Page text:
Kinngait, also known as Cape Dorset, is a small Inuit community located in Nunavut, Canada. The region has a rich cultural heritage and is known for its unique cuisine that includes a variety of traditional dishes made from locally harvested ingredients. If you’re planning a visit to Kinngait, here is a list of typical and regional foods that you should try.
1. Arctic Char: Arctic char is a cold-water fish that is found in the rivers and lakes of Nunavut. It is a popular ingredient in Inuit cuisine and can be cooked using various methods, such as smoking or grilling. To make smoked Arctic char, you need to marinate the fish in a mixture of salt, sugar, and water for a couple of hours and then smoke it over alder wood chips. You can find Arctic char at local stores and restaurants in Kinngait.
2. Caribou: Caribou is a type of deer that is found in the Canadian Arctic. It is a staple food for the Inuit and is used in various dishes, such as stews, soups, and roasts. To make caribou stew, you need to simmer the meat with onions, potatoes, carrots, and other vegetables until it is tender. You can try caribou dishes at the local restaurants in Kinngait.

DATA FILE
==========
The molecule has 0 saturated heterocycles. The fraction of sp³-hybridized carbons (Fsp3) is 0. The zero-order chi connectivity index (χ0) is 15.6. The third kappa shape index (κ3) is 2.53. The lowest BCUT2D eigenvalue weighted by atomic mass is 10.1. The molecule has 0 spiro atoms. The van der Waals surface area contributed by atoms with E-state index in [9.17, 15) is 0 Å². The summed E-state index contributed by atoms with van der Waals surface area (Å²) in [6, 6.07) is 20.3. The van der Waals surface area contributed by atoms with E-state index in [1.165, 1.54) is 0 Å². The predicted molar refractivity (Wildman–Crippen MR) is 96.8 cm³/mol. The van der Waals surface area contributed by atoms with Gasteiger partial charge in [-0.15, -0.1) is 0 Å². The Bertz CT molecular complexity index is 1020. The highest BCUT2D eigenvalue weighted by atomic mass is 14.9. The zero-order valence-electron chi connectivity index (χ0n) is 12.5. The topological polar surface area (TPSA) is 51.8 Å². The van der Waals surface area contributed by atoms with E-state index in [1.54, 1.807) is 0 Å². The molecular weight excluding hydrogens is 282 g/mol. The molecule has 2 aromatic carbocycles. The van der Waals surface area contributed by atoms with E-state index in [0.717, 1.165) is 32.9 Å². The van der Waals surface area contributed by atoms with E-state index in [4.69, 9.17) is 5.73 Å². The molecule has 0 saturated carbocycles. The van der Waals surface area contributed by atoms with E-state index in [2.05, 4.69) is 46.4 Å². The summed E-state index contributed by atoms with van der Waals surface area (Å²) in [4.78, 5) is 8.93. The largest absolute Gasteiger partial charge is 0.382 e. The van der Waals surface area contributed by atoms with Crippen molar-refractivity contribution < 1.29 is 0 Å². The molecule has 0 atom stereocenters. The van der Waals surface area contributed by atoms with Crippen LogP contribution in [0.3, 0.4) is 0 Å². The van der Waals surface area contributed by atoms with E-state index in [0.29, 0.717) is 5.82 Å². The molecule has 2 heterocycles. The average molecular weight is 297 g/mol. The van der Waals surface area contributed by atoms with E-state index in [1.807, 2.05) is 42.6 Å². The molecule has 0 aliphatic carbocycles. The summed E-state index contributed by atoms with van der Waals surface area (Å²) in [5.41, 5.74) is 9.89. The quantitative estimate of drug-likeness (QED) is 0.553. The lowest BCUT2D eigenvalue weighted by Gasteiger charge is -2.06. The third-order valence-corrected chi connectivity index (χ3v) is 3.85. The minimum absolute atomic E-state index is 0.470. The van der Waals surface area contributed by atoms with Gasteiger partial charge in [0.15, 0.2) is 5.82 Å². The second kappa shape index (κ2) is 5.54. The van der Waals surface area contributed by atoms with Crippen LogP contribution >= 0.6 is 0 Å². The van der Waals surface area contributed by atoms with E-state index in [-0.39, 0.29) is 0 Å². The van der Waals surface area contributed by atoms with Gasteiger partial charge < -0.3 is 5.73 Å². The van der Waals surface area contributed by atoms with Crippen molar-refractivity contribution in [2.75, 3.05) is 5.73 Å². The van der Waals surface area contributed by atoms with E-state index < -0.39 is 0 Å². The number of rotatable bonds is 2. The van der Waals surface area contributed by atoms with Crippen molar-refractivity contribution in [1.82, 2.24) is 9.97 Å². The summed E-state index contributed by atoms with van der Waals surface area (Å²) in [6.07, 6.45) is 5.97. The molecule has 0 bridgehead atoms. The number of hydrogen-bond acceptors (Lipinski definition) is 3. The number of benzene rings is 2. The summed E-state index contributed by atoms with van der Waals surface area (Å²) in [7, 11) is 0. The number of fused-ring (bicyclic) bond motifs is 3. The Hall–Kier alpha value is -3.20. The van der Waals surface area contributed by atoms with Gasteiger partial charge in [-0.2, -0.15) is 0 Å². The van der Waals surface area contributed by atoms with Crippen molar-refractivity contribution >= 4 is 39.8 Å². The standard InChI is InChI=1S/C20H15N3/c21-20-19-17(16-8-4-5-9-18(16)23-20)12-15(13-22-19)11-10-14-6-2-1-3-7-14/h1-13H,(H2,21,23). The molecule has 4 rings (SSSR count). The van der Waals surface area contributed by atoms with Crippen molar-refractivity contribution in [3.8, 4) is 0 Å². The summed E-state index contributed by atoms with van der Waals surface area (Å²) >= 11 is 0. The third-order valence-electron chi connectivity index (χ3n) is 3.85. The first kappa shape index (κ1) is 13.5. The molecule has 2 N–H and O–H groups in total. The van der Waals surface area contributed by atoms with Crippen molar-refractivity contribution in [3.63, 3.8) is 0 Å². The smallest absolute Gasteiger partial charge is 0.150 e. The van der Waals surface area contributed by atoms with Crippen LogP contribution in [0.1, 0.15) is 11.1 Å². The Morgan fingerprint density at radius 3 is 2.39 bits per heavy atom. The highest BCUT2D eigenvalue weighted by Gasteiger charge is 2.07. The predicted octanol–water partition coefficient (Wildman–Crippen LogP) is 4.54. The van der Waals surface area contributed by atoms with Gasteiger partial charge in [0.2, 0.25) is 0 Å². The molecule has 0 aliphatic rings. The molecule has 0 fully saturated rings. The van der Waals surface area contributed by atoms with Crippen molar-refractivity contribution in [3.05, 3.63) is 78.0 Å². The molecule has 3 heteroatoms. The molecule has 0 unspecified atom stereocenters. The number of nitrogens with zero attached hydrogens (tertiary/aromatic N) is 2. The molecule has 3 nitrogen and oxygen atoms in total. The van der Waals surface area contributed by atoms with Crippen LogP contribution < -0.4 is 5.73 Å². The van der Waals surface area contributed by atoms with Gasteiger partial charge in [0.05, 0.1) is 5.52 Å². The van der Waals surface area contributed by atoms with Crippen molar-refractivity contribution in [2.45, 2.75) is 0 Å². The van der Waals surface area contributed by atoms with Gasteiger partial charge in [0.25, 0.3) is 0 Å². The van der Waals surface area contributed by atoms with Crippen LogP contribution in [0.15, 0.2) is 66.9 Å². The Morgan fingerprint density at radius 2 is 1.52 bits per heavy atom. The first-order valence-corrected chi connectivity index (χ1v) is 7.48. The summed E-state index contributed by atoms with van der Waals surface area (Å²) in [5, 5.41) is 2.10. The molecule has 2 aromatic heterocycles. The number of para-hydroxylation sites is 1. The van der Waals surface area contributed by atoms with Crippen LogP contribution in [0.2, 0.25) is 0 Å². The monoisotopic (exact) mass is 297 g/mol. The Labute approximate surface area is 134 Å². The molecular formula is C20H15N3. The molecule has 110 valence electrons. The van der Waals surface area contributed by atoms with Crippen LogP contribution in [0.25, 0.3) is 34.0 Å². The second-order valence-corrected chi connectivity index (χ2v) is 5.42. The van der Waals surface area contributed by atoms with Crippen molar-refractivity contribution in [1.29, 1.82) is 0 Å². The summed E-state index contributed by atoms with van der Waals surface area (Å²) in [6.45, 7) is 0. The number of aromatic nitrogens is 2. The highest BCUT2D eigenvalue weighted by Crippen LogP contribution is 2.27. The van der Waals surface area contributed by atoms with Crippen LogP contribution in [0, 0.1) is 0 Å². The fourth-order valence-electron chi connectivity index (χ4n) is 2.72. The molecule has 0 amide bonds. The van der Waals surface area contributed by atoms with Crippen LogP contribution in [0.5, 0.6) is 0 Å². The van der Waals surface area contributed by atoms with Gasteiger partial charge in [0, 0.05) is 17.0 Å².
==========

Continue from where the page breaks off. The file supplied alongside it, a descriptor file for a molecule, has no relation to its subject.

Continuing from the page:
3. Seal: Seal meat is another traditional food in Inuit cuisine. It is rich in protein and essential nutrients and is used in various dishes, such as soups, stews, and sausages. To make seal meat stew, you need to simmer the meat with onions, carrots, and other vegetables until it is tender. You can find seal meat at local stores and restaurants in Kinngait.
4. Bannock: Bannock is a type of bread that is popular in Canada’s indigenous communities. It is made from flour, water, and baking powder and can be cooked over an open fire or on a stovetop. To make bannock, you need to mix the ingredients in a bowl, knead the dough, and then cook it in a skillet until it is golden brown. You can try bannock at local restaurants and cafes in Kinngait.
5. Akutak: Akutak, also known as Eskimo ice cream, is a traditional Inuit dessert made from a mixture of berries, sugar, animal fat, and sometimes meat. To make akutak, you need to mix the ingredients together until they form a creamy consistency. It can be served chilled or frozen and is a perfect treat for hot summer days. You can find akutak at local stores and restaurants in Kinngait.
In conclusion, Kinngait offers a unique dining experience that is rich in cultural heritage and locally sourced ingredients. From smoked Arctic char to seal meat stew and bannock, there are plenty of traditional dishes to try. You can find these dishes at local restaurants and cafes or buy the ingredients at local stores to cook them yourself. So, if you’re planning a visit to Kinngait, don’t miss out on trying the local cuisine.